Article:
[200] … With difficulty it was now possible to add D’s date of death to his date of birth on the plate.

From the now finished engraving vS arranged a hundredfold [a number in the hundreds] prints, which should have happened before 2 June 1650---this information on the size of the edition and its dating are based on the analysis of a document to which shall soon come. [How this printing differs from later ones; it being of higher quality.]

In the literature on this subject one knows the engraving only in these later, progressively deteriorating states. The printing of 1650 has remained unnoticed. It is from this that vS’s portrait should rightly be judged.

[Other epigram for vS’s portrait written by Const. Huy. the older] who was filled with boundless admiration for his friend D, and took every opportunity to celebrate him with little Latin poems …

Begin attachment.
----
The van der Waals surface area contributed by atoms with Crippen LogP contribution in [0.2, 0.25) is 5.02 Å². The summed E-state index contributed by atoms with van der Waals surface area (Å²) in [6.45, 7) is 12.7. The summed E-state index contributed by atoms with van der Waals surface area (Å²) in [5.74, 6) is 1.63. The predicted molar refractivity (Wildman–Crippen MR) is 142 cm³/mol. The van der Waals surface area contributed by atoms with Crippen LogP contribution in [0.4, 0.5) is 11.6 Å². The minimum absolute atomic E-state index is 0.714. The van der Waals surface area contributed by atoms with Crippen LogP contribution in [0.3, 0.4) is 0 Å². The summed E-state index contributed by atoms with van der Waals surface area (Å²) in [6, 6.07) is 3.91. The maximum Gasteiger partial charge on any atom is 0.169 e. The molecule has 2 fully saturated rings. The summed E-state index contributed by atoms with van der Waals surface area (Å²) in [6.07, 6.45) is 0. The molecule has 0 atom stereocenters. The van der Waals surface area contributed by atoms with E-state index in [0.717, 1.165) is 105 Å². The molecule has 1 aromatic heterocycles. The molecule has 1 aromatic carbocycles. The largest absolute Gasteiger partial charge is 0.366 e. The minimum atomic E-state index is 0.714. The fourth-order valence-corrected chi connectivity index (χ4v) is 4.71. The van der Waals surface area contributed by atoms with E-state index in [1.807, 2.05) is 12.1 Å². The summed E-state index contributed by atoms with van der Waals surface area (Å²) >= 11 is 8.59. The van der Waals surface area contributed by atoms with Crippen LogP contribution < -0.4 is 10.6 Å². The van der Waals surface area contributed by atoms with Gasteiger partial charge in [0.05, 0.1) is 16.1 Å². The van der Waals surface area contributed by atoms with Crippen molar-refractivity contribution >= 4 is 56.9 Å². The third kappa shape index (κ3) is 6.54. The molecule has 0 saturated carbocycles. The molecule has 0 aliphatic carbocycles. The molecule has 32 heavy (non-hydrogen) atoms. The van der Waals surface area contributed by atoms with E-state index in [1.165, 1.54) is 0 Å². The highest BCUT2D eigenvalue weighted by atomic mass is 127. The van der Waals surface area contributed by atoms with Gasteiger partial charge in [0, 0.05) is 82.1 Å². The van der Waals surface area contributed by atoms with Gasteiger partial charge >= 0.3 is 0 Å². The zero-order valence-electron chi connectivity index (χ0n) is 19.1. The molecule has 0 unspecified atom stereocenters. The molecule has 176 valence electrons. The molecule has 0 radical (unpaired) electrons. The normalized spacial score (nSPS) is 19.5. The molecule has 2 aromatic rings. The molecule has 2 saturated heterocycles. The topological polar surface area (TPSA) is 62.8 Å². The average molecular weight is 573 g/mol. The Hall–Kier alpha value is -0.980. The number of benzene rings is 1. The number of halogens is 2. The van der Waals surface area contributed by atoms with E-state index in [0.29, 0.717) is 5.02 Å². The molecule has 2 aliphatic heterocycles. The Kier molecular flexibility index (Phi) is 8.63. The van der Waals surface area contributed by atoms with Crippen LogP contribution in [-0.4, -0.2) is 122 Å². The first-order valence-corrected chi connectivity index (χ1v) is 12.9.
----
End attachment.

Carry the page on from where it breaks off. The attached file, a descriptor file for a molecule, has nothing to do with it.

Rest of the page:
[201] Or in translation:

You see D’s innermost soul, You see his face? In honesty and modesty there is nothing exceeding it, though in knowledge nothing equal. Do you require more? Stagira [i.e. …Aristotle], if indeed Stagira has observed and gazed into Nature, has he seen through, seen through and unveiled her. Do you require more? The astonishment that prevents me from saying more may speak.

“Candor” and “modestia” are those characteristics of the soul that the poet sees reflected in the portrait’s face, and it is surely these precise features, incidentally so uniformly stressed by the philosopher’s earliest biographers, that an observer of vS’s picture should be primarily inclined to find therein. The evident joy of recognition that inspired H’s words make them an interesting testimony from the most authoritative source regarding the truth in vS’s representation of D’s features.

Moreover, the only contemporary judgment of the portrait’s likeness know so far has been the already brought up words of D in his letter …

What has not been noted, however, is the important statement about this which is hidden in another contemporary source, a letter from the aforementioned Rasmus B. As we shall see, this source also proves to be of importance for judging F Hals’s D-portrait.